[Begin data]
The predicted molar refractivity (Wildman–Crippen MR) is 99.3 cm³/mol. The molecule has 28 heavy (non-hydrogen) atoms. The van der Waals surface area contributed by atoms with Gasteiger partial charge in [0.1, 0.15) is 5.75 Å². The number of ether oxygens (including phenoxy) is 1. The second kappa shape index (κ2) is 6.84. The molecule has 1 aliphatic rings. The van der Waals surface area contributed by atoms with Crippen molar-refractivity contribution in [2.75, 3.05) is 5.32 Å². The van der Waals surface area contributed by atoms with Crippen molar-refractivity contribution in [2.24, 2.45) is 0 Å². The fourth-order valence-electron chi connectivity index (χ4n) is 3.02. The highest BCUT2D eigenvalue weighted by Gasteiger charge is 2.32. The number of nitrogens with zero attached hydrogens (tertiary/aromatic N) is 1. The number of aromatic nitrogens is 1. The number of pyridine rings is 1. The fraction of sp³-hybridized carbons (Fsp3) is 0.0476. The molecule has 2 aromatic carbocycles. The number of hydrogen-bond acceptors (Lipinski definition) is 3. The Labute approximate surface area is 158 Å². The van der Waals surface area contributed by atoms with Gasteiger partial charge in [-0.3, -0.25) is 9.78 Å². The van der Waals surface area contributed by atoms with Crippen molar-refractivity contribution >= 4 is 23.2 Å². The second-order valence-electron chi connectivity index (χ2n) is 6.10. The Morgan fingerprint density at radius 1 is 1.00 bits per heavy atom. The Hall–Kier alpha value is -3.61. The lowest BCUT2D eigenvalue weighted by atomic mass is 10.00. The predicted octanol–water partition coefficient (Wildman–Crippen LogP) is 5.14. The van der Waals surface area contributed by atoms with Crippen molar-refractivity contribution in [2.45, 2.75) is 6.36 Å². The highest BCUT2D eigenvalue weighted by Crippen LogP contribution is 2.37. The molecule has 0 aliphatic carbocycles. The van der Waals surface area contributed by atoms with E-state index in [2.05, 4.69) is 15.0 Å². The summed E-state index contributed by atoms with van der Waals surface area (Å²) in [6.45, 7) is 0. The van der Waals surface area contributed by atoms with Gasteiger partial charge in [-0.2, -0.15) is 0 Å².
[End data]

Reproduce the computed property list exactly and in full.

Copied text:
The predicted molar refractivity (Wildman–Crippen MR) is 99.3 cm³/mol. The molecule has 28 heavy (non-hydrogen) atoms. The van der Waals surface area contributed by atoms with Gasteiger partial charge in [0.1, 0.15) is 5.75 Å². The number of ether oxygens (including phenoxy) is 1. The second kappa shape index (κ2) is 6.84. The molecule has 1 aliphatic rings. The van der Waals surface area contributed by atoms with Crippen molar-refractivity contribution in [2.75, 3.05) is 5.32 Å². The van der Waals surface area contributed by atoms with Crippen molar-refractivity contribution in [2.24, 2.45) is 0 Å². The fourth-order valence-electron chi connectivity index (χ4n) is 3.02. The highest BCUT2D eigenvalue weighted by Gasteiger charge is 2.32. The number of nitrogens with zero attached hydrogens (tertiary/aromatic N) is 1. The number of aromatic nitrogens is 1. The number of pyridine rings is 1. The fraction of sp³-hybridized carbons (Fsp3) is 0.0476. The molecule has 2 aromatic carbocycles. The number of hydrogen-bond acceptors (Lipinski definition) is 3. The Labute approximate surface area is 158 Å². The van der Waals surface area contributed by atoms with Gasteiger partial charge in [-0.3, -0.25) is 9.78 Å². The van der Waals surface area contributed by atoms with Crippen molar-refractivity contribution >= 4 is 23.2 Å². The second-order valence-electron chi connectivity index (χ2n) is 6.10. The Morgan fingerprint density at radius 1 is 1.00 bits per heavy atom. The Hall–Kier alpha value is -3.61. The lowest BCUT2D eigenvalue weighted by atomic mass is 10.00. The predicted octanol–water partition coefficient (Wildman–Crippen LogP) is 5.14. The van der Waals surface area contributed by atoms with Crippen molar-refractivity contribution in [2.45, 2.75) is 6.36 Å². The highest BCUT2D eigenvalue weighted by Crippen LogP contribution is 2.37. The molecule has 0 aliphatic carbocycles. The van der Waals surface area contributed by atoms with E-state index in [2.05, 4.69) is 15.0 Å². The summed E-state index contributed by atoms with van der Waals surface area (Å²) in [6.45, 7) is 0. The van der Waals surface area contributed by atoms with Gasteiger partial charge in [-0.2, -0.15) is 0 Å².